BioWare: MMORPGs Have "No Point"


New member
May 22, 2009
Blizzard, a well-experienced RTS-maker managed to make WoW.
I wonder what Bio Ware will be able to do? With them being extremely experienced RPG-makers and all.
My only fear would be Ea rushing it out, leaving it unfinished by the great people of Bio Ware.


New member
Sep 18, 2008
Completely agree with him. I've played both FFXI and WOW but ended up quitting on both of them because I never got any sense of progression or satisfaction in terms of a story. Sure, they both have some great environments etc, but the amount of time spent on it for a game with no real integral story just feels sort of empty. To me anyway. I hope The Old Republic can change that.


New member
Mar 28, 2010
I am surprised no one is familiar with LoTRO or mentioned it. I found it's story to be among the best of MMO's on the market today. If I were to go back to MMO's that is the one I would probably go to. How this pertains is the fact that I can't stand WoW, I think it is terrible and could only stand to play it for about a week through curtousy of a friend of mine wanting me to give it a shot. I find WoW inescapably painful to play. However LoTRO, often refferred to as a WoW clone, I enjoyed quite a bit when I played it. Admittedly the graphics were more to my tastes than WoW is but the part that really captured me was the story. I actually found myself giving a crap about these NPC's throwing these quests at me. I was curious as to whatthe next series of events would be. I actually felt like I was "role playing" - a crucial part of a "Role Playing Game" I would say. Most MMO's on the markets should just be referred to as MMOG's and not RPGs. I would not discredit LoTRO as one of these however. The story is involving and many other adjectives not worth going into because the reason for this is because it has a novel series (OF which I haven't read) and movie trilogy (of which I didn't care for) backing it up.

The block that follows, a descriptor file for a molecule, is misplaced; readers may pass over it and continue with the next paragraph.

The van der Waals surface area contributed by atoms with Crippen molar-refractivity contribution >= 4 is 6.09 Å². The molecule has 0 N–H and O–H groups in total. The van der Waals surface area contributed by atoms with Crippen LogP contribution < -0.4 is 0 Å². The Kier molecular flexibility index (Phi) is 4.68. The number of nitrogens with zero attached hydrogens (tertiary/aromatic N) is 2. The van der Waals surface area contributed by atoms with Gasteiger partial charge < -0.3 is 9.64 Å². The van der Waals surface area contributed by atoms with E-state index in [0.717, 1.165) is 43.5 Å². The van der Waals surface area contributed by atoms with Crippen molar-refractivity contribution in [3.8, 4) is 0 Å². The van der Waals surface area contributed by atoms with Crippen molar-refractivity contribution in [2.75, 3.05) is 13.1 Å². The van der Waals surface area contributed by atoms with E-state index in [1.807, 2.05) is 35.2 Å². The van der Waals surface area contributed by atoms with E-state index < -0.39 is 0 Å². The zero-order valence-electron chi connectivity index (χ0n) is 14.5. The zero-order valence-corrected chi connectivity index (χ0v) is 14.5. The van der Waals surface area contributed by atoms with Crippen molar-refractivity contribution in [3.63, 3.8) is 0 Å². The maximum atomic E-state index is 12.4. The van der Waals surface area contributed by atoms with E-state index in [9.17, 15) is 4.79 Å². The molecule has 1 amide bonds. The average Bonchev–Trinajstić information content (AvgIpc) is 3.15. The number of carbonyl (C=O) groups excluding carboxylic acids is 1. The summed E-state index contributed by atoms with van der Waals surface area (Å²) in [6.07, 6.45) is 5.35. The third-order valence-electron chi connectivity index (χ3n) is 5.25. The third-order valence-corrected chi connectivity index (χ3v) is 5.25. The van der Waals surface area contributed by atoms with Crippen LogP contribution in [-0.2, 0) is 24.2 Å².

I say all this to make the point that a story in an MMORPG is still a relatively untapped market. Players effecting the outcome is a great gimmick and useful tool but is not mandatory in a story. I may be the "lame-o" that actually reads the dialogue in boxes instead of just hitting "Accept quest" but as that person, I feel I have some kind of valuable input into how many games out there actually fail(many)/succeed(very few) in this endeavor.

That said, IMO, the most important aspect of any MMO is end game content. I think every MMO should be built from the ground up (or design centered around) based on its end game content. Or built in reverse I guess. This is ironically how most of the best stories are usually constructed. (From the ending towards the beginning) I would love to see players be able to influence the story through in game action as it is a cool idea, however, it is not necessary.


New member
Jun 6, 2010